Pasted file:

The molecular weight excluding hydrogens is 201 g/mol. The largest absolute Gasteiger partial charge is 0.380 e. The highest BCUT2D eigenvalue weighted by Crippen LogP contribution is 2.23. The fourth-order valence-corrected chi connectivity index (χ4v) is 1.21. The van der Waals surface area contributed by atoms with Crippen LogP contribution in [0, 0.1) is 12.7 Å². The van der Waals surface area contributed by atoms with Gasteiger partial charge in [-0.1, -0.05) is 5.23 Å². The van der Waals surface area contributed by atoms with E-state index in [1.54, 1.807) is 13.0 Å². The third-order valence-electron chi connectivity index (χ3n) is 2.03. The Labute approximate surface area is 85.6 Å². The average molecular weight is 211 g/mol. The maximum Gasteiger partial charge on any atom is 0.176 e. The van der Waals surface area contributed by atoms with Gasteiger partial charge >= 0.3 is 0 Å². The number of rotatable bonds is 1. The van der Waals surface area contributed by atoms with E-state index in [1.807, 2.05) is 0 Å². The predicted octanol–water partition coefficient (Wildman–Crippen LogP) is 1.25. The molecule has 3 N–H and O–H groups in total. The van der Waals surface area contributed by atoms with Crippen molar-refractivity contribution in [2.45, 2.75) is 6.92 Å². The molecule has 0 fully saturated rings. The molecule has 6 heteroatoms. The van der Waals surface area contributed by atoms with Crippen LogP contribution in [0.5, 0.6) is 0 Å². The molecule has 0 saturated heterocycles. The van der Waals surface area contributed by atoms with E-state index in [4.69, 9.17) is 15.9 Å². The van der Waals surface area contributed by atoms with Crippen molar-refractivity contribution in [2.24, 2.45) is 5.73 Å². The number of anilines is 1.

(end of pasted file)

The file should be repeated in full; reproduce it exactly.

The molecular weight excluding hydrogens is 201 g/mol. The largest absolute Gasteiger partial charge is 0.380 e. The highest BCUT2D eigenvalue weighted by Crippen LogP contribution is 2.23. The fourth-order valence-corrected chi connectivity index (χ4v) is 1.21. The van der Waals surface area contributed by atoms with Crippen LogP contribution in [0, 0.1) is 12.7 Å². The van der Waals surface area contributed by atoms with Gasteiger partial charge in [-0.1, -0.05) is 5.23 Å². The van der Waals surface area contributed by atoms with E-state index in [1.54, 1.807) is 13.0 Å². The third-order valence-electron chi connectivity index (χ3n) is 2.03. The Labute approximate surface area is 85.6 Å². The average molecular weight is 211 g/mol. The maximum Gasteiger partial charge on any atom is 0.176 e. The van der Waals surface area contributed by atoms with Gasteiger partial charge >= 0.3 is 0 Å². The number of rotatable bonds is 1. The van der Waals surface area contributed by atoms with E-state index in [1.807, 2.05) is 0 Å². The predicted octanol–water partition coefficient (Wildman–Crippen LogP) is 1.25. The molecule has 3 N–H and O–H groups in total. The van der Waals surface area contributed by atoms with Crippen molar-refractivity contribution in [2.45, 2.75) is 6.92 Å². The molecule has 0 fully saturated rings. The molecule has 6 heteroatoms. The van der Waals surface area contributed by atoms with Crippen LogP contribution in [0.5, 0.6) is 0 Å². The molecule has 0 saturated heterocycles. The van der Waals surface area contributed by atoms with E-state index in [4.69, 9.17) is 15.9 Å². The van der Waals surface area contributed by atoms with Crippen molar-refractivity contribution in [2.24, 2.45) is 5.73 Å². The number of anilines is 1.